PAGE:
Some seven million people in Burma regularly chew betel quid and tobacco – a habit that causes more than 60,000 deaths in the country every year.
That’s according to Burmese State Counsellor Aung San Suu Kyi, who yesterday launched a six-week campaign to help eradicate betel chewing, a programme she referred to in her press release as a “national cause”.
“Daily consumption of tobacco and betel quid among the general public is soaring,” read the statement. “Among ASEAN countries, Myanmar [Burma] has the highest consumption of tobacco products and it is a major challenge to public health.”
The state counsellor called for public cooperation, especially to protect schoolchildren under 13 years from starting. The campaign aims to raise awareness about the adverse effects of betel chewing.
Since the Suu Kyi administration came into power in 2016, it has instructed government departments to launch awareness campaigns to deter betel chewing in offices, hospitals, schools and public spaces.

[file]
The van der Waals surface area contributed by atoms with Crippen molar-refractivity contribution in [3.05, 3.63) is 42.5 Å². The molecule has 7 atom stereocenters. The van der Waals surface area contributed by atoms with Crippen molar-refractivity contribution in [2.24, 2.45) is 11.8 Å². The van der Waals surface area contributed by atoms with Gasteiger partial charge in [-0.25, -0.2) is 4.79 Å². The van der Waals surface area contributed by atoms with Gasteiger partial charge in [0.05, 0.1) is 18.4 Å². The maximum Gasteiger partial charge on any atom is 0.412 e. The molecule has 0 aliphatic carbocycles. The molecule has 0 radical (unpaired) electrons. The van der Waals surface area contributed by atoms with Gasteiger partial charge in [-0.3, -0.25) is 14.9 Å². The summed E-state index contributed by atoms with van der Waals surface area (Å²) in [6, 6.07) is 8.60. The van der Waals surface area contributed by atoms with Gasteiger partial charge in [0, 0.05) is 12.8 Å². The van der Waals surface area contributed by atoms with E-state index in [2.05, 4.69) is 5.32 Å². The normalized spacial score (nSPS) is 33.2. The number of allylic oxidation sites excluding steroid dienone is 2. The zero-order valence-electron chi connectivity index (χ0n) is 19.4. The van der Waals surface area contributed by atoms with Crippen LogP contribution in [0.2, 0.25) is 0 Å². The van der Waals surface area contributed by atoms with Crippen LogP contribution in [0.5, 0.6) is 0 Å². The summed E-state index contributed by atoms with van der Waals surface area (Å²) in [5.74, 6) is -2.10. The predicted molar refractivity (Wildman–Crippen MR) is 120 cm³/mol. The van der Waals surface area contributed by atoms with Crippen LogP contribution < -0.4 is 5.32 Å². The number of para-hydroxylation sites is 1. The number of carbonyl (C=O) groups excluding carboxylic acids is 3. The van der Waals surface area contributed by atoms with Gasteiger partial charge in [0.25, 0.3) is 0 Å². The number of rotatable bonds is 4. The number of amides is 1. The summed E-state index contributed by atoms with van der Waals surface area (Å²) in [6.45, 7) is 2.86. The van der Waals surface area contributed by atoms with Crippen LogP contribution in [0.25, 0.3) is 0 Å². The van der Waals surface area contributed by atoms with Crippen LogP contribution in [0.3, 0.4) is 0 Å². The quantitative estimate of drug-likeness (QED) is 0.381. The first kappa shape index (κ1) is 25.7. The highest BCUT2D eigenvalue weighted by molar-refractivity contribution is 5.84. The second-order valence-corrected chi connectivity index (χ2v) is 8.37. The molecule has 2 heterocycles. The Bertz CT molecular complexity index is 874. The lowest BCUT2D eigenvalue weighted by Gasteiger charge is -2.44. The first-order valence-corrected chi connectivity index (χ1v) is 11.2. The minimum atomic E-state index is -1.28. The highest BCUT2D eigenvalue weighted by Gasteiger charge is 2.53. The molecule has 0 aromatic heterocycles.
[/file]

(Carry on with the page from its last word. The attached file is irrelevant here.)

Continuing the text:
Although there was speculation that a ban on the sale of betel would be imposed by the new government, no such measures have yet been put into place.
Known in Burmese as khun-yar, areca or betel nut is in fact a berry. The chewing of betel as a stimulant goes back thousands of years in the Indian subcontinent, Southeast Asia and Papua New Guinea, where a betel quid is traditionally offered as a greeting and is widely used in ceremonies and rituals.
The nut is usually wrapped in a betel leaf, which has been smeared with calcium hydroxide, sometimes called slaked lime. Other ingredients, such as tobacco, sweets or spices are then added.
Though it offers users a mild “high” and decreases appetite, medical research suggests the areca nut is carcinogenic, with or without tobacco. The World Health Organization noted in 2014 that oral cancer rates are significantly higher in Asian countries where betel is traditionally chewed. Other studies have found that chewing betel quid increases the risk of cardiovascular disease.